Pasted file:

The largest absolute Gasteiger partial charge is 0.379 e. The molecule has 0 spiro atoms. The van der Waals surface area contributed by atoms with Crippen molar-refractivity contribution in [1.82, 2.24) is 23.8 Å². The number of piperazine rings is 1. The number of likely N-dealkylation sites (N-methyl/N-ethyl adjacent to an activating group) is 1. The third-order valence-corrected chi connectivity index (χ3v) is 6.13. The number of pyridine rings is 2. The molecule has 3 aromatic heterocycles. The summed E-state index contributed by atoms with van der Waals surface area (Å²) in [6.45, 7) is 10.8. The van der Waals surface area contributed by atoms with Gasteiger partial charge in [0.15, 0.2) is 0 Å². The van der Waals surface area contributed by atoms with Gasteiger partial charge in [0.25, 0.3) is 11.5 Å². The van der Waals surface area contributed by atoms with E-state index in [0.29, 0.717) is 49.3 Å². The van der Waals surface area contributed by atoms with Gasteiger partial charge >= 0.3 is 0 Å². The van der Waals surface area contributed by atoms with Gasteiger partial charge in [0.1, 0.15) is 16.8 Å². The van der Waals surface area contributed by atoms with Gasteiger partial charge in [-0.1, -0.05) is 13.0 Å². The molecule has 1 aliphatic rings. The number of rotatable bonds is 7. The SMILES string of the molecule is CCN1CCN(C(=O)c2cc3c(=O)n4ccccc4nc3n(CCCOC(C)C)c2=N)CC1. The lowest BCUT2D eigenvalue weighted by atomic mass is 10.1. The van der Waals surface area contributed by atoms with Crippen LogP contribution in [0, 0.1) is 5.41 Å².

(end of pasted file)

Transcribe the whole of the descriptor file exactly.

The largest absolute Gasteiger partial charge is 0.379 e. The molecule has 0 spiro atoms. The van der Waals surface area contributed by atoms with Crippen molar-refractivity contribution in [1.82, 2.24) is 23.8 Å². The number of piperazine rings is 1. The number of likely N-dealkylation sites (N-methyl/N-ethyl adjacent to an activating group) is 1. The third-order valence-corrected chi connectivity index (χ3v) is 6.13. The number of pyridine rings is 2. The molecule has 3 aromatic heterocycles. The summed E-state index contributed by atoms with van der Waals surface area (Å²) in [6.45, 7) is 10.8. The van der Waals surface area contributed by atoms with Gasteiger partial charge in [0.15, 0.2) is 0 Å². The van der Waals surface area contributed by atoms with Gasteiger partial charge in [0.25, 0.3) is 11.5 Å². The van der Waals surface area contributed by atoms with E-state index in [0.29, 0.717) is 49.3 Å². The van der Waals surface area contributed by atoms with Gasteiger partial charge >= 0.3 is 0 Å². The van der Waals surface area contributed by atoms with Gasteiger partial charge in [0.1, 0.15) is 16.8 Å². The van der Waals surface area contributed by atoms with Gasteiger partial charge in [-0.1, -0.05) is 13.0 Å². The molecule has 1 aliphatic rings. The number of rotatable bonds is 7. The SMILES string of the molecule is CCN1CCN(C(=O)c2cc3c(=O)n4ccccc4nc3n(CCCOC(C)C)c2=N)CC1. The lowest BCUT2D eigenvalue weighted by atomic mass is 10.1. The van der Waals surface area contributed by atoms with Crippen LogP contribution in [0, 0.1) is 5.41 Å².